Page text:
It's official: RuPaul's Drag Race will no longer use the word "she-male" – in pun form or otherwise. After weeks of controversy, the Logo reality show has responded to complaints of transphobia by pulling an offensive episode and scrapping the long-running segment "You've Got She-Mail" from all future broadcasts. But some fans and ex-contestants aren't too happy about the move.
Drag Race was a first in every sense of the word: the first TV show to celebrate drag queens, the first major reality show to feature an all-LGBT cast, and the TV show that resurrected RuPaul's career. But it also created a huge outcry when a recent episode featured a segment called "Female or She-Male", in which contestants were shown pictures of women and invited to guess if they were "a biological woman or a psychological woman" (as RuPaul put it).
Logo has since pulled the episode from air and issued this statement: "We did not intend to cause any offense, but in retrospect we realize that it was insensitive. We at the network sincerely apologize." They've also scrapped the segment "You've Got She-Mail", in which contestants are sent mail from RuPaul.
"While some drag queens may use the term to refer to themselves, 'she-male' is too often used by others as an offensive term to denigrate and hypersexualize transgender women," a representative of LGBT organisation GLAAD told the Advocate. According to a media guide issued by the rights group, the term "she-male" is defamatory and dehumanising and should never be used.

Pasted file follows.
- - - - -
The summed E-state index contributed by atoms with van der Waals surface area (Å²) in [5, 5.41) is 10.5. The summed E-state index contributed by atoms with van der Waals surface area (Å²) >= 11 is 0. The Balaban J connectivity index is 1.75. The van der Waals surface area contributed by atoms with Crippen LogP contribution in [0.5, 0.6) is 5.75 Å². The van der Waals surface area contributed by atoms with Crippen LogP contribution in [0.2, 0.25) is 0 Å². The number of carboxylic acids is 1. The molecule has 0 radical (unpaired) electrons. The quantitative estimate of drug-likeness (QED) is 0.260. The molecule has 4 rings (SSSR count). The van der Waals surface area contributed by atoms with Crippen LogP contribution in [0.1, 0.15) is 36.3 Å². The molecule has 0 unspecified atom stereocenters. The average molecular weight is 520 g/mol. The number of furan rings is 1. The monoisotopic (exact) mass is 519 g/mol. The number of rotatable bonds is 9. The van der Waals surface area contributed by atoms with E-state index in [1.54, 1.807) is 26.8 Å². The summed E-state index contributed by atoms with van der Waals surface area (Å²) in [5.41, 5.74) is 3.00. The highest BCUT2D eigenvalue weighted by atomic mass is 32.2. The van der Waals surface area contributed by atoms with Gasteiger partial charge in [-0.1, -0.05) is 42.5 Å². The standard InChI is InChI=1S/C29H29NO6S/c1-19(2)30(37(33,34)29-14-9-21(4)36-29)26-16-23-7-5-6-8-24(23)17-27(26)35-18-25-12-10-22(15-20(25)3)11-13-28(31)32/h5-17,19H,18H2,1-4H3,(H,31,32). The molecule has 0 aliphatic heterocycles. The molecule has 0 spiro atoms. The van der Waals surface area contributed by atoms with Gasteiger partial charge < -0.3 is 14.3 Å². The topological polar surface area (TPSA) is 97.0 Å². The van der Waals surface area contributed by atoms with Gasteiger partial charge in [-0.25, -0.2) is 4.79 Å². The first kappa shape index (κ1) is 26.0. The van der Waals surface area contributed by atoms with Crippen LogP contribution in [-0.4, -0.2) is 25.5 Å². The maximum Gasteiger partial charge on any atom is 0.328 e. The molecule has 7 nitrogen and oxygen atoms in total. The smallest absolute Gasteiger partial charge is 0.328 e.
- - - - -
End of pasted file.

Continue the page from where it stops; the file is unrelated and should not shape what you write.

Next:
Some Drag Race queens aren't too pleased with this. “This whole thing has gotten way out of control,” said Season 4 favourite Latrice Royale. “Everybody is so super sensitive these days.”
But it's worth noting that Carmen Carrera, who recently got a shoutout from Naomi Campbell, is pretty happy about the entire thing. Carrera was one of the only two trans contestants to ever appear on the show, and has been vocal about her anger over the use of the word "she-male". She took to her Facebook page to slam any criticism of Logo's move.
"Once again, people are mad at something that doesn’t concern them," she writes. "Some words do hurt other people... I said that Drag Race should be more conscious of the words they use and shouldn’t further objectify transwoman with a game that obviously hurt."
Long story short: in the same way gay people wouldn't want straights to decide what words are offensive; if you aren't trans, maybe you don't get a say over what terms are hurtful and what terms aren't. What do you think?
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